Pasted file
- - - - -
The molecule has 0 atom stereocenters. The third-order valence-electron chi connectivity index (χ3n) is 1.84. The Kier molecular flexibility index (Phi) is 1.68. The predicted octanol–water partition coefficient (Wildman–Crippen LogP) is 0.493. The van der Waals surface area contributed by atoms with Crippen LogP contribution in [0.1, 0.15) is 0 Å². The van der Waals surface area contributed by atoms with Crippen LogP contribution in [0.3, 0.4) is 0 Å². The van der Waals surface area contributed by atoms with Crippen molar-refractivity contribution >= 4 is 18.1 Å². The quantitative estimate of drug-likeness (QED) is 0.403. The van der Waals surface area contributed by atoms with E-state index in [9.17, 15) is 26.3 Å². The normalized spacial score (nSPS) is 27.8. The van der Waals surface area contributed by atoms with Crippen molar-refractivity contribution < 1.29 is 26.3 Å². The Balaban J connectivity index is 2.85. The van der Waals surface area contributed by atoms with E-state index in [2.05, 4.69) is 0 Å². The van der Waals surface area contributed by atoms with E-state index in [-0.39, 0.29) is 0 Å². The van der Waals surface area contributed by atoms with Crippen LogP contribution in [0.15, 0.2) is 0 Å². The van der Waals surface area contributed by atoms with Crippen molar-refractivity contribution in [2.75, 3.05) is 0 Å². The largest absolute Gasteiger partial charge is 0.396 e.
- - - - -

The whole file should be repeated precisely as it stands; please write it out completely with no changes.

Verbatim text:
The molecule has 0 atom stereocenters. The third-order valence-electron chi connectivity index (χ3n) is 1.84. The Kier molecular flexibility index (Phi) is 1.68. The predicted octanol–water partition coefficient (Wildman–Crippen LogP) is 0.493. The van der Waals surface area contributed by atoms with Crippen LogP contribution in [0.1, 0.15) is 0 Å². The van der Waals surface area contributed by atoms with Crippen LogP contribution in [0.3, 0.4) is 0 Å². The van der Waals surface area contributed by atoms with Crippen molar-refractivity contribution >= 4 is 18.1 Å². The quantitative estimate of drug-likeness (QED) is 0.403. The van der Waals surface area contributed by atoms with E-state index in [9.17, 15) is 26.3 Å². The normalized spacial score (nSPS) is 27.8. The van der Waals surface area contributed by atoms with Crippen molar-refractivity contribution < 1.29 is 26.3 Å². The Balaban J connectivity index is 2.85. The van der Waals surface area contributed by atoms with E-state index in [2.05, 4.69) is 0 Å². The van der Waals surface area contributed by atoms with E-state index in [-0.39, 0.29) is 0 Å². The van der Waals surface area contributed by atoms with Crippen LogP contribution in [0.15, 0.2) is 0 Å². The van der Waals surface area contributed by atoms with Crippen molar-refractivity contribution in [2.75, 3.05) is 0 Å². The largest absolute Gasteiger partial charge is 0.396 e.